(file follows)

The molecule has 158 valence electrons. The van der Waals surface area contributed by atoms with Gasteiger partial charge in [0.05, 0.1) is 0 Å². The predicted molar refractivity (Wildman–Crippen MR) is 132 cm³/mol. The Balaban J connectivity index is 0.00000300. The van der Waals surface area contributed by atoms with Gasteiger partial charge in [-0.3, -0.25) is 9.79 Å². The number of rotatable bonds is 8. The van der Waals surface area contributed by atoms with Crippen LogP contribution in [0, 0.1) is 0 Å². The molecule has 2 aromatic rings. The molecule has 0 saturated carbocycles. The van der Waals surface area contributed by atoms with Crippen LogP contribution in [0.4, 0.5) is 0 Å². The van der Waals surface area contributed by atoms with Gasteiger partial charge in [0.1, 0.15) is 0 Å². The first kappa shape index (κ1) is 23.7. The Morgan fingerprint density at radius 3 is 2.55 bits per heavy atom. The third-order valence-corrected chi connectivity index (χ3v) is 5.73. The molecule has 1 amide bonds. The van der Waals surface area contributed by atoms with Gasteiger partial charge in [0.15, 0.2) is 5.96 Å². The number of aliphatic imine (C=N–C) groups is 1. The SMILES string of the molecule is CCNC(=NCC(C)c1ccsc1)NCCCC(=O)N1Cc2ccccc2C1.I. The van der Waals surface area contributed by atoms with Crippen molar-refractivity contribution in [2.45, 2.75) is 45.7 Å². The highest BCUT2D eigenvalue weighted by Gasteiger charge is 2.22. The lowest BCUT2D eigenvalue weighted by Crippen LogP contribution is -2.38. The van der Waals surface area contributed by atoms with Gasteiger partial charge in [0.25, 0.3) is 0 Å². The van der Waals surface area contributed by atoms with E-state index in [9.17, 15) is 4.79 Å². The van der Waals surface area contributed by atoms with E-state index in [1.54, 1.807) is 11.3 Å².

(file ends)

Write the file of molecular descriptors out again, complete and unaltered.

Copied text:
The molecule has 158 valence electrons. The van der Waals surface area contributed by atoms with Gasteiger partial charge in [0.05, 0.1) is 0 Å². The predicted molar refractivity (Wildman–Crippen MR) is 132 cm³/mol. The Balaban J connectivity index is 0.00000300. The van der Waals surface area contributed by atoms with Gasteiger partial charge in [-0.3, -0.25) is 9.79 Å². The number of rotatable bonds is 8. The van der Waals surface area contributed by atoms with Crippen LogP contribution in [0, 0.1) is 0 Å². The molecule has 2 aromatic rings. The molecule has 0 saturated carbocycles. The van der Waals surface area contributed by atoms with Crippen LogP contribution in [0.4, 0.5) is 0 Å². The van der Waals surface area contributed by atoms with Gasteiger partial charge in [0.1, 0.15) is 0 Å². The first kappa shape index (κ1) is 23.7. The Morgan fingerprint density at radius 3 is 2.55 bits per heavy atom. The third-order valence-corrected chi connectivity index (χ3v) is 5.73. The molecule has 1 amide bonds. The van der Waals surface area contributed by atoms with Gasteiger partial charge in [0.15, 0.2) is 5.96 Å². The number of aliphatic imine (C=N–C) groups is 1. The SMILES string of the molecule is CCNC(=NCC(C)c1ccsc1)NCCCC(=O)N1Cc2ccccc2C1.I. The van der Waals surface area contributed by atoms with Crippen molar-refractivity contribution in [2.45, 2.75) is 45.7 Å². The highest BCUT2D eigenvalue weighted by Gasteiger charge is 2.22. The lowest BCUT2D eigenvalue weighted by Crippen LogP contribution is -2.38. The van der Waals surface area contributed by atoms with Gasteiger partial charge in [0.25, 0.3) is 0 Å². The van der Waals surface area contributed by atoms with E-state index in [9.17, 15) is 4.79 Å². The van der Waals surface area contributed by atoms with E-state index in [1.54, 1.807) is 11.3 Å².